For the record, I strongly believe that bona fide harassers should be chemically castrated, stripped of their property, and hung up by their thumbs in the nearest public square.
San Francisco Art Institute, B. Worked previously as a video artist; Northwestern University, Evanston, IL, professor of media studies. Also wrote and produced the videos Ecstasy Unlimited: Originally a video artist, she produced several video essays that were screened at such prestigious locations as the Museum of Modern Art and the Whitney Museum in New York, the American Film Instituteand various other venues in Europe, Japan, and Australia.
Her primary areas of interest are American politics, the psyche, and the human body, and how these things intersect, with detours into Marx, Freud, love, adultery, scandal, pornography, the avant garde, and their places in society.
She serves as a professor of media studies at Northwestern University, sharing her knowledge of video production. From her video work, Kipnis has also gone on to become a writer and an activist, expanding on her earlier interests, with a particular focus on the antimonogamy movement.
In Bound and Gagged: Pornography and the Politics of Fantasy in America, a collection of five connected essays, Kipnis looks at the socially acceptable attitudes toward pornography and what drives them.
It is acknowledged that pornography is not something polite people enjoy—or at least not something they admit enjoying—much in the way one refrains from discussing bodily functions in public. Kipnis states that this is an attempt to maintain a social class distinction, with pornography being equated with the low class and the vulgar, and that rejection of porn is essentially a form of snobbery.
She examines various types of pornography, as well as the assumptions that are commonly made about both the people who produce the material and its consumers, looking at "fat porn" and "transvestite porn" as well as more traditional forms.
She also looks at the differences between imagined violence as part of a fantasy and actual violent behavior, and the ways in which one is incorrectly assumed to lead to the other. Leora Tannenbaum, in a review for the Nation, called the work "a wonderfully insightful book about the elitism that lurks behind antiporn sentiment.
A Polemic, looks at the institution of marriage and monogamous love in terms of the natural behavior of human beings.
Kipnis points out that marriage was originally far more of a business arrangement than anything else, designed to unite family fortunes, ensure the continuation of a family line, and even as a form of barter.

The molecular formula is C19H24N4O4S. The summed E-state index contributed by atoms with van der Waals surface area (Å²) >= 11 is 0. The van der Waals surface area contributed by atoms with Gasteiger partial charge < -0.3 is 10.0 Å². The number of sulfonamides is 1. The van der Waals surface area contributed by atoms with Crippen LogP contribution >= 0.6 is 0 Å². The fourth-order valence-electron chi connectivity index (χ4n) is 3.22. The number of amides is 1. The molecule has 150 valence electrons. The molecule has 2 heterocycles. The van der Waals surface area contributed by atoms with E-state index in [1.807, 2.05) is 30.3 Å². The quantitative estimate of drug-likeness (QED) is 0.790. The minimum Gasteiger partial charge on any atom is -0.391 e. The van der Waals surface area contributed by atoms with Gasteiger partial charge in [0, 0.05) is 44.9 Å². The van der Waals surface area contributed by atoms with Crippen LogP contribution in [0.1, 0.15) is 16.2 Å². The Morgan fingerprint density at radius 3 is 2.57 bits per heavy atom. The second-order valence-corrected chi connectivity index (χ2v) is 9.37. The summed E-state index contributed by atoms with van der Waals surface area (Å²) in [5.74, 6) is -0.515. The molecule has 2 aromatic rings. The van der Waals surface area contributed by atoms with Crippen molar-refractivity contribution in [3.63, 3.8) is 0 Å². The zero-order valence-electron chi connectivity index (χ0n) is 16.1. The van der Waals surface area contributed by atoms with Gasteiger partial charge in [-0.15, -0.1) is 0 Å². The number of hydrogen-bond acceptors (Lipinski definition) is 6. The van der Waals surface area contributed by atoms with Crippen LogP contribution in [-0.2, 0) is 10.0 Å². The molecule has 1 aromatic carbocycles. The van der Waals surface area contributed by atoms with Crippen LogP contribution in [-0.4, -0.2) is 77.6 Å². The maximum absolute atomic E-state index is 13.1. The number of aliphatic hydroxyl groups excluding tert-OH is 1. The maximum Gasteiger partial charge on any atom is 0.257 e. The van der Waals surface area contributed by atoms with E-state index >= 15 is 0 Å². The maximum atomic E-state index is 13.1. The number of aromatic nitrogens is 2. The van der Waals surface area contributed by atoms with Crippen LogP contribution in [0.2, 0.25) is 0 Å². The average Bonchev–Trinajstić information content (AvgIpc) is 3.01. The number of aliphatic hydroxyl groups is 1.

Feelings had no place in the contract that was a marriage, beyond those of duty.
However, as love came into play and couples chose to marry, it became more and more likely that those feelings of love and lust that brought them together would alter over time, creating miserable marriages and making adultery more likely as people try to recapture the initial feelings of love that their current relationships no longer provide.
Stephanie Zacharek, in a review for Salon. I can't remember the last time a Marxist-leaning academic made laugh out loud, so heartily and so often.
Dirt, Sex, Envy, Vulnerability looks at the key points behind the battle between the sexes as Kipnis examines the progress of the women's movement and where she thinks it has gone off course. Carol Haggas, in a review for Booklist, called the book "incisive, engrossing, controversial, and circumspect.
Klein felt the book was "most effective simply as what Kipnis hints it may be: Dirt, Sex, Envy, Vulnerability, p. Hall, review of Against Love. Kirkus Reviews, June 1,review of Against Love, p. Klein, review of The Female Thing, p.
Pornography and the Politics of Fantasy in America, p. Publishers Weekly, April 22,review of Bound and Gagged, p. Boston Phoenix Online, http: Laura Kipnis's Antimonogamy Polemic.
Monogamy, Marriage, and Other Menaces. Femininity," review of The Female Thing. San Francisco Chronicle Online, http:It wasn’t the first time Laura Kipnis’s work got mistaken for self help.
“I don’t [give advice], and I never wanted to,” Kipnis says, “but when you write a book called ‘ Against Love, ’ people do try to read it . The People vs. Laura Kipnis Madeleine Schwartz Men: Notes from an Ongoing Investigation coupled life,” she writes in Against Love. “Of course there’s always murder.” the of labor under late capitalism while men work an auto repair line; in the next scene.
Laura Kipnis’s essay, “Love’s Labors” addresses love and adultery. Kipnis addresses the common way of thinking of why and how cheating is so prevalent in today’s culture.
Kipnis goes into detail about the impact love has on our way of thinking. Men, Kipnis’s sixth book, is a collection of portraits of lousy r-bridal.coms, stalkers, cheaters—Kipnis, “like a dog picking up high-pitched whistles” has returned over and over to .
labors, the first chapter of against love: a polemic, by laura kipnis, contention that love, one of the most pervasive and seemingly fundamentalsources, resources, and facts explained - neil strauss - 4 the t rut h â€“ sourc e s, resours e s, and facts e xplaine d kipnis, laura.
â€œ and the. AGAINST LOVE: A Polemic Laura Kipnis, Author that "perhaps these social pathologies and aberrations of love are the necessary fallout from the social conventions of love." Kipnis is adroit.